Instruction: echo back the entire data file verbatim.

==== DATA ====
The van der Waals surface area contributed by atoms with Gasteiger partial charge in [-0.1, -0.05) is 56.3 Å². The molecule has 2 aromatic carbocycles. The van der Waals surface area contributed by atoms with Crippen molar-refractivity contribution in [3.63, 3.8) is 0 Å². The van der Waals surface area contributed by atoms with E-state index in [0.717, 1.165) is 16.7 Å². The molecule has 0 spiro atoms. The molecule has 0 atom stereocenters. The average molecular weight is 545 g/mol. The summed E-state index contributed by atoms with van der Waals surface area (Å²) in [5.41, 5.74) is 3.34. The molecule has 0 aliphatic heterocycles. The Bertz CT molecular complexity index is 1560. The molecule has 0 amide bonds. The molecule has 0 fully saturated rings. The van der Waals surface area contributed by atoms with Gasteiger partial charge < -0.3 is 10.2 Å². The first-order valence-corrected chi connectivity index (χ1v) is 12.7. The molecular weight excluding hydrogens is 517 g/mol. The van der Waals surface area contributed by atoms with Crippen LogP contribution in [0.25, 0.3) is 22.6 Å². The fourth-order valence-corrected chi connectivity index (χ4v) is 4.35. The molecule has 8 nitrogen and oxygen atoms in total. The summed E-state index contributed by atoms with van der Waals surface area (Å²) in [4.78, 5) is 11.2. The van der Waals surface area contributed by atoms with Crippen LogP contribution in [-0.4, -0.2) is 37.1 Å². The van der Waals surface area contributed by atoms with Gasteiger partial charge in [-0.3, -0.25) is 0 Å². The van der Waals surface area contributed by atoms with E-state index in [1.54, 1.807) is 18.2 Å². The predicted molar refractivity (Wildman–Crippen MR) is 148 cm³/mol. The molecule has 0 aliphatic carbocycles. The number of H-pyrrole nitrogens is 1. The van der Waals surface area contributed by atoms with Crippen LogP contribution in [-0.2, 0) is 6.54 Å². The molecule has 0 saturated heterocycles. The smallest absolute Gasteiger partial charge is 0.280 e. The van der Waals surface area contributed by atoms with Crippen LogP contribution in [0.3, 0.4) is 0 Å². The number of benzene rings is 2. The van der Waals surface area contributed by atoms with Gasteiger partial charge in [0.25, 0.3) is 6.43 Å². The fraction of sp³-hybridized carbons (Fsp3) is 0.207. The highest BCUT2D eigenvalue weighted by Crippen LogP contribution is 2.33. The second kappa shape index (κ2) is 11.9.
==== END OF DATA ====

The van der Waals surface area contributed by atoms with Gasteiger partial charge in [-0.1, -0.05) is 56.3 Å². The molecule has 2 aromatic carbocycles. The van der Waals surface area contributed by atoms with Crippen molar-refractivity contribution in [3.63, 3.8) is 0 Å². The van der Waals surface area contributed by atoms with E-state index in [0.717, 1.165) is 16.7 Å². The molecule has 0 spiro atoms. The molecule has 0 atom stereocenters. The average molecular weight is 545 g/mol. The summed E-state index contributed by atoms with van der Waals surface area (Å²) in [5.41, 5.74) is 3.34. The molecule has 0 aliphatic heterocycles. The Bertz CT molecular complexity index is 1560. The molecule has 0 amide bonds. The molecule has 0 fully saturated rings. The van der Waals surface area contributed by atoms with Gasteiger partial charge < -0.3 is 10.2 Å². The first-order valence-corrected chi connectivity index (χ1v) is 12.7. The molecular weight excluding hydrogens is 517 g/mol. The van der Waals surface area contributed by atoms with Crippen LogP contribution in [0.25, 0.3) is 22.6 Å². The fourth-order valence-corrected chi connectivity index (χ4v) is 4.35. The molecule has 8 nitrogen and oxygen atoms in total. The summed E-state index contributed by atoms with van der Waals surface area (Å²) in [4.78, 5) is 11.2. The van der Waals surface area contributed by atoms with Crippen LogP contribution in [-0.4, -0.2) is 37.1 Å². The van der Waals surface area contributed by atoms with Gasteiger partial charge in [-0.3, -0.25) is 0 Å². The van der Waals surface area contributed by atoms with E-state index in [1.54, 1.807) is 18.2 Å². The predicted molar refractivity (Wildman–Crippen MR) is 148 cm³/mol. The molecule has 0 aliphatic carbocycles. The number of H-pyrrole nitrogens is 1. The van der Waals surface area contributed by atoms with Crippen LogP contribution in [-0.2, 0) is 6.54 Å². The molecule has 0 saturated heterocycles. The smallest absolute Gasteiger partial charge is 0.280 e. The van der Waals surface area contributed by atoms with Crippen LogP contribution in [0.3, 0.4) is 0 Å². The number of benzene rings is 2. The van der Waals surface area contributed by atoms with Gasteiger partial charge in [0.25, 0.3) is 6.43 Å². The fraction of sp³-hybridized carbons (Fsp3) is 0.207. The highest BCUT2D eigenvalue weighted by Crippen LogP contribution is 2.33. The second kappa shape index (κ2) is 11.9.